Tabarly follows AG2R victory with impressive win in tough Solitaire opener

Erwan Tabarly

The top French sailors in the Figaro class dominated the first leg of this year’s Solitaire Bompard Le Figaro, with Erwan Tabarly, nephew of the great Eric Tabarly, winning the stage on board Amor Lux.

 This was an incredibly tough first leg – even by the standards of the Solitaire – with a three-and-a-half day 510-mile course, shorted by 36 miles that featured everything from tough upwind conditions to fog, driving rain and devilish windless zones.

But the most important element were the spring tides that turned the south coast of England into a game of snakes and ladders for the exhausted skippers as they made their way from Deauville to the Owers mark off Selsey Bill and then all the way west to Wolf Rock before finishing off the Needles. The course involved five or six make-or break sectors where a combination of tide and wind could be a skipper’s undoing.

When Tabarly crossed the line at dusk last night at the Needles Fairway buoy to the West of the Isle of Wight, he was marginally the leading skipper in an all-French top-five featuring the most of the hot pre-race favourites. Yoann Richomme (Skipper Macif 2014) was just six minutes behind him, then Charlie Dalin (Skipper Macif 2015) who led for much of the leg, then Thierry Chabagny (Gedimat) and Nicolas Lunven (Generali).

After that the rest of the 37-strong fleet were spread over 122 miles with a group off Anvil Point, another approaching St Alban’s Head, a large loose collection off Portland, then two straggler groups off Start Point and the Eddystone Light.

Tabarly has come to the Solitaire – his 14th entry – with winning intent, having triumphed in the Transat AG2R La Mondiale earlier this year. His best finish in the Solitaire was third pace in 2011 but he has put down a marker with this impressive performance.

“I am really very happy,” said the 42-year-old Frenchman from Fouesnant in Brittany. “This is the first leg I have won. I have been on the podium six times and each time it has played to my disadvantage and I did not want to be second again. I will not get carried away – this is a race of four stages. But I will enjoy this first place for now and we’ll see for the other stages.”

Richomme, 32, from Lorient is on his seventh Figaro and has a best previous finish of fourth overall in 2014. “It was a beautiful stage that ended well,” he said. “I made a few mistakes at the Owers. But I managed to find the speed to come back and if someone had told me I would be leading at Wolf Rock I wouldn’t have believed it.”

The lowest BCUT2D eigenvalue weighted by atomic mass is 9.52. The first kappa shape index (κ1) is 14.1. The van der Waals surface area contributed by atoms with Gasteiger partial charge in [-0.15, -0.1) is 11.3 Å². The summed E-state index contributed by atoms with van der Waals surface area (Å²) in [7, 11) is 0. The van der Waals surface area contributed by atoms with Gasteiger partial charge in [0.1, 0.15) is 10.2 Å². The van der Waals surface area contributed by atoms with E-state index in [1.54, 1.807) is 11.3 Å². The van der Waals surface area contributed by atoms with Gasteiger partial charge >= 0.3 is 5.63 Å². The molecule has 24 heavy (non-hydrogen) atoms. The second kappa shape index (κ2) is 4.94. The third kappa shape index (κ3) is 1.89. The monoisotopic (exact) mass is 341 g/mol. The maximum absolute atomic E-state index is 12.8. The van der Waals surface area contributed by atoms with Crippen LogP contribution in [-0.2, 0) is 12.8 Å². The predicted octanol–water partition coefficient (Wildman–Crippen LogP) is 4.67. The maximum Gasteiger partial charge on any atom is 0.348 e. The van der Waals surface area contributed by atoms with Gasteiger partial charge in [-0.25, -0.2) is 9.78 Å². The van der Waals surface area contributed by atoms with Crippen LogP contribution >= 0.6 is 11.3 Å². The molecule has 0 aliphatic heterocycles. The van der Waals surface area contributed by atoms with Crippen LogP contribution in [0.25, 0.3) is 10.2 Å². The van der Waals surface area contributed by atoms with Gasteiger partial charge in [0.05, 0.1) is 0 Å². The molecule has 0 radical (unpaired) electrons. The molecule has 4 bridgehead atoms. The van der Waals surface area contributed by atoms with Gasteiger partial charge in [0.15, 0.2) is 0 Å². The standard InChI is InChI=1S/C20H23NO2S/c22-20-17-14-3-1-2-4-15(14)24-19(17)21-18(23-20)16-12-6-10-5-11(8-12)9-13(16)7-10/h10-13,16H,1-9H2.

Dalin led for much of the early part of the stage and he was happy to get to the finish within quarter-of-an-hour of the Tabarly. “It’s good to finish within 11 or 12 minutes of the first boat,” he said. “It was important not to lose this stage and I’ve done that.”

For the leading Brits, the stage was a disappointment with Alan Roberts, who has ambitions to finish within the top-10 overall for a second year in succession, the best-placed but back in 17th position on Alan Roberts Racing. Both he and Nick Cherry on Redshift, who was next best in 21st place, were caught out when going with a group inshore off the Lizard on the second night, only to see the boats further south get more breeze and sail away.

“That split was pretty instrumental in the race,” reflected Cherry. “I guess it was probably quite a risk but because there was a bunch of us doing it, it didn’t feel so risky.”

After Cherry, the next British sailor to finish was rookie Will Harris on Artemis 77 in 23rd place who was just pipped by Frenchman Pierre Quiroga on Skipper Espoir CEM in the rookie stakes who got to the line five minutes ahead of him. By that stage Harris was so tired he could not keep his eyes open.

“I had to go below to sleep just five miles from the finish,” said Harris. “I just couldn’t see anything, my eyes were bleary and wouldn’t open.” Summarising a tough baptism of fire in the Solitaire, the talented young sailor from Surrey added: “On top of the challenging weather, at every headland we’ve been fighting current. We have literally had every offshore sailing challenge crammed into three days. That’s why there’s such a big split in the fleet. It was quite impressive really and I’m really happy to have finished in not too much of a bad place either.”

Jeanneau JY55
M.O.S.S Australia
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